Suez Canal: Why is freeing the stranded ship so complicated? | DW News

Suez Canal: Why is freeing the stranded ship so complicated? | DW News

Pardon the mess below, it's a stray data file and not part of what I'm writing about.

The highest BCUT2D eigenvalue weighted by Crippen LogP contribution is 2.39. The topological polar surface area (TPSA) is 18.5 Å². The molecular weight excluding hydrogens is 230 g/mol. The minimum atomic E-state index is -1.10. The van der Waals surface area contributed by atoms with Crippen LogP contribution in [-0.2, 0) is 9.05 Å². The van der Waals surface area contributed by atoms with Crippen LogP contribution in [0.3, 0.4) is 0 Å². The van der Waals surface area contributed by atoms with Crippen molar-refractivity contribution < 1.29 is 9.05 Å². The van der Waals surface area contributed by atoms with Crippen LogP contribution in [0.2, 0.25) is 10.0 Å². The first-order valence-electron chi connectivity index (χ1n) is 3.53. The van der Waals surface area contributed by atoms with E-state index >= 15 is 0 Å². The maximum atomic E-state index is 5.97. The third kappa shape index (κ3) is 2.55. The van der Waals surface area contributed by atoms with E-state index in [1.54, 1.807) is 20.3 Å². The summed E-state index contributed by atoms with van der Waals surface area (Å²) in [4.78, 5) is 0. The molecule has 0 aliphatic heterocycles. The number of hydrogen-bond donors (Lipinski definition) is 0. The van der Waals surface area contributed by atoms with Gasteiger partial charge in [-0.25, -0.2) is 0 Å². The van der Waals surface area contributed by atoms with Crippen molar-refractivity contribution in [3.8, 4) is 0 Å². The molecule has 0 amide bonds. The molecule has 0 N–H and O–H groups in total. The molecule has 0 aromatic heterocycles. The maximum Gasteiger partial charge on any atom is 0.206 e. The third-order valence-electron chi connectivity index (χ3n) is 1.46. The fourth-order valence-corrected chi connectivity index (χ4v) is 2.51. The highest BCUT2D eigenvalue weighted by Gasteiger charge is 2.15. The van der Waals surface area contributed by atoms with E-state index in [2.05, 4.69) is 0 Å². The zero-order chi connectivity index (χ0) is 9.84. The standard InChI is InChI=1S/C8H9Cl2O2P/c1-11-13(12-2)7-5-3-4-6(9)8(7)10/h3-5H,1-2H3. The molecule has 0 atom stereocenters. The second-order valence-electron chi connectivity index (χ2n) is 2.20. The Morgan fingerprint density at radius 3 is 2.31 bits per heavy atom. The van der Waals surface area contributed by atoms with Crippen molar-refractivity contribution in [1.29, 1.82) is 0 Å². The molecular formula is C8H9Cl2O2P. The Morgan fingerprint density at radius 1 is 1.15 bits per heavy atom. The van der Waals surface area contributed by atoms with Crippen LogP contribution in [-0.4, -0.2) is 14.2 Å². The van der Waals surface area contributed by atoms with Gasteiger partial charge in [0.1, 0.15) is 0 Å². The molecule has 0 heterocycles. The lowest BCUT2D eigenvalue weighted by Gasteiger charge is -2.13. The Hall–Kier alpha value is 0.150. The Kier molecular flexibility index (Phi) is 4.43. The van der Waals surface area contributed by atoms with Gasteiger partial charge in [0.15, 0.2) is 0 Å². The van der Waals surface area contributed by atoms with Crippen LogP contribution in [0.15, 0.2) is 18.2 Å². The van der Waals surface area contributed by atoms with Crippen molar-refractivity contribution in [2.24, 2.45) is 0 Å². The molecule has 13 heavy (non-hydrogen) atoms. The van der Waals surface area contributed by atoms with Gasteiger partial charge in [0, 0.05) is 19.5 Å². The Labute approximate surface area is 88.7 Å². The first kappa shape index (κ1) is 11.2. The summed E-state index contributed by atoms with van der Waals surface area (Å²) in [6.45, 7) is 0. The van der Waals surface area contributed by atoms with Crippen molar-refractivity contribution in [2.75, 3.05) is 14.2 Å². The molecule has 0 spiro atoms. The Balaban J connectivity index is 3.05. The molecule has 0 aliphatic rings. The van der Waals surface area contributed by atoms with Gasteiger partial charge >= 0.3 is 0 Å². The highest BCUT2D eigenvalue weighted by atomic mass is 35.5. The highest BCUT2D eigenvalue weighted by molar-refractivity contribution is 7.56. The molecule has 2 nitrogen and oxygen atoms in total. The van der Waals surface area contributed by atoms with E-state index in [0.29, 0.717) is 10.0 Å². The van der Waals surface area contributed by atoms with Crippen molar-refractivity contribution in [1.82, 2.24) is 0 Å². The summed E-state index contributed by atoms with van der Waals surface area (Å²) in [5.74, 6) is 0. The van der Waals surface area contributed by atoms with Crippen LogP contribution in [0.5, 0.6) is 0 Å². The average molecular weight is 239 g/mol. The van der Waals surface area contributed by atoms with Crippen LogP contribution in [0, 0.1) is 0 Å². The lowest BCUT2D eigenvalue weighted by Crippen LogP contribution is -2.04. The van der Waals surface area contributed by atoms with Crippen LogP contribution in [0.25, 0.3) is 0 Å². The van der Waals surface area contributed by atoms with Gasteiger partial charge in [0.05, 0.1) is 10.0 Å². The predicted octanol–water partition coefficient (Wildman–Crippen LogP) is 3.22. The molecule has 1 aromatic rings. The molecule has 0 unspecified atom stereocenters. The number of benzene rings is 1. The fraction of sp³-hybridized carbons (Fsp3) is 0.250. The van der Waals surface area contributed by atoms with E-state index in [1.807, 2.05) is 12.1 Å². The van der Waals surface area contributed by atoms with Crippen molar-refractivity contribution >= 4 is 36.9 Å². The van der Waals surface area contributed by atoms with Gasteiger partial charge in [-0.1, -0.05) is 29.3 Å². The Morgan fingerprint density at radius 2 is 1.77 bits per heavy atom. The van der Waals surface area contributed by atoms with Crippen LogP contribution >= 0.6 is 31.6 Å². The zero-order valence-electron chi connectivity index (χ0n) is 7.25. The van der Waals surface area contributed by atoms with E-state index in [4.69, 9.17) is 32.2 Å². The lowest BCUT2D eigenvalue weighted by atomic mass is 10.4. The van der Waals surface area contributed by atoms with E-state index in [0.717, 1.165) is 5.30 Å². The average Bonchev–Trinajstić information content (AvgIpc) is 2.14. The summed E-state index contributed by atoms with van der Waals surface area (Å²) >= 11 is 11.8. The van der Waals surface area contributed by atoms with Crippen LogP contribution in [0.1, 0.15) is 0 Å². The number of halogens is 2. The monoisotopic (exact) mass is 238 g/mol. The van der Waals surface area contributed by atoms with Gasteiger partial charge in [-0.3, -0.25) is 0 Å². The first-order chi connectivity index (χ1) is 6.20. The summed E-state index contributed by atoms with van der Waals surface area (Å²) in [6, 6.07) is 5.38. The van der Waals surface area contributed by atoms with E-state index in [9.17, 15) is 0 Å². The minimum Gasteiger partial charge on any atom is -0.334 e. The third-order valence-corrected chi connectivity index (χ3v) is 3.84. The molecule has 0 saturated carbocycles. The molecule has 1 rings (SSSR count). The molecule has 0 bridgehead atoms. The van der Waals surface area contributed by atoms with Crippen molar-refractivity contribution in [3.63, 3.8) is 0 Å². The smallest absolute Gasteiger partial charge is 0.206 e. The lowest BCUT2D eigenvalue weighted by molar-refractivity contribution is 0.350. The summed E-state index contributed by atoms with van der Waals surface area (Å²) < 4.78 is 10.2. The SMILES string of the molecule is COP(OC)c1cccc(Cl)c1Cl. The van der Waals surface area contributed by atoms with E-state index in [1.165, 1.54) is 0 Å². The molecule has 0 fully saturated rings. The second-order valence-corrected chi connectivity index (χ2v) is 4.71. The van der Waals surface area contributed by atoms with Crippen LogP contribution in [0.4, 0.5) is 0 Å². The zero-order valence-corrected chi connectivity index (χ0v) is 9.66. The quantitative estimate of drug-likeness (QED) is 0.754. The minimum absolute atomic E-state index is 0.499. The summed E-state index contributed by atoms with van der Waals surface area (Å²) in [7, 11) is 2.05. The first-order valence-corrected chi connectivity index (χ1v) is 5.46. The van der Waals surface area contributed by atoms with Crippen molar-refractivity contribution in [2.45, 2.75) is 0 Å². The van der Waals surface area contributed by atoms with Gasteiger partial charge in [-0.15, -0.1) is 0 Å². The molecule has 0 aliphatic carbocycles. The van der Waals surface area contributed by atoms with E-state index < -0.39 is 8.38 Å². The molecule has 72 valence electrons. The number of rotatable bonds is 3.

Experts are warning it could take weeks to dislodge a huge container ship blocking Egypt’s Suez canal. A fresh attempt today to refloat the vessel was not successful. Around 30 percent of the world’s shipping container volume transits through the canal DAILY. More than a hundred and fifty ships are now backed up, waiting to enter the waterway. The Suez Canal opens up a seven thousand kilometer route from Asia to Europe. The only alternative route – around the Horn of Africa – is much longer, but many ships are now opting for that detour. A prolonged closure of the Suez will almost certainly impact global trade, which has already been hit hard by the pandemic.The ship plugging the chokepoint that funnels 30 percent of the global seaborne trade.400 meters long and weighing more than 200,000 tons, the “Ever Given” has become an immovable barrier shutting down Egypt’s Suez Canal. With around 10 billion dollars in trade at stake every day, diggers, tugboats, dredgers and a team of Dutch ship salvagers are working day and night to dislodge the vessel. More than 200 ships are caught in the world’s longest maritime traffic jam. Some of them are now rerouting their journey around the Cape of Good Hope, a trip almost three times as long. The fear is that consumers will be noticing the delays before long.With the clock ticking, the US is among a growing list of countries offering help to refloat the Ever Given.DW spoke with maritime expert Dr. Sal Mercogliano about how the ship became lodged and what makes freeing it so complicated.


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